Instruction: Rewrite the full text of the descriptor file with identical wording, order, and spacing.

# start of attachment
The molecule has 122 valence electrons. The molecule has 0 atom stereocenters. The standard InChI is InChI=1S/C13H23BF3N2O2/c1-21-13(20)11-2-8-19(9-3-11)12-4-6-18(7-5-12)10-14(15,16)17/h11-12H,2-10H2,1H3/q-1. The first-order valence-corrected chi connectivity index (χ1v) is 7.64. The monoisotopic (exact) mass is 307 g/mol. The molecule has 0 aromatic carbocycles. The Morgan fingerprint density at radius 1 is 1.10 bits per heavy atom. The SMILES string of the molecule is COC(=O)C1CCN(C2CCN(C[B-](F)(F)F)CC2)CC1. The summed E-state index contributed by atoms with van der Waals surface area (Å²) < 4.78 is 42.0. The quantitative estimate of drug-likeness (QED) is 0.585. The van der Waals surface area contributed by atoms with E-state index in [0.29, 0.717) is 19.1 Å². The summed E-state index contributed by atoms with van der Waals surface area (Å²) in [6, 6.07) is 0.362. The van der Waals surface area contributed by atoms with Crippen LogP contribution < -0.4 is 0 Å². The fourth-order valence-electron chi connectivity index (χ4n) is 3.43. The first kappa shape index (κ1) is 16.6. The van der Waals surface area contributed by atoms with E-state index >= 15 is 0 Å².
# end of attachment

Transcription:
The molecule has 122 valence electrons. The molecule has 0 atom stereocenters. The standard InChI is InChI=1S/C13H23BF3N2O2/c1-21-13(20)11-2-8-19(9-3-11)12-4-6-18(7-5-12)10-14(15,16)17/h11-12H,2-10H2,1H3/q-1. The first-order valence-corrected chi connectivity index (χ1v) is 7.64. The monoisotopic (exact) mass is 307 g/mol. The molecule has 0 aromatic carbocycles. The Morgan fingerprint density at radius 1 is 1.10 bits per heavy atom. The SMILES string of the molecule is COC(=O)C1CCN(C2CCN(C[B-](F)(F)F)CC2)CC1. The summed E-state index contributed by atoms with van der Waals surface area (Å²) < 4.78 is 42.0. The quantitative estimate of drug-likeness (QED) is 0.585. The van der Waals surface area contributed by atoms with E-state index in [0.29, 0.717) is 19.1 Å². The summed E-state index contributed by atoms with van der Waals surface area (Å²) in [6, 6.07) is 0.362. The van der Waals surface area contributed by atoms with Crippen LogP contribution < -0.4 is 0 Å². The fourth-order valence-electron chi connectivity index (χ4n) is 3.43. The first kappa shape index (κ1) is 16.6. The van der Waals surface area contributed by atoms with E-state index >= 15 is 0 Å².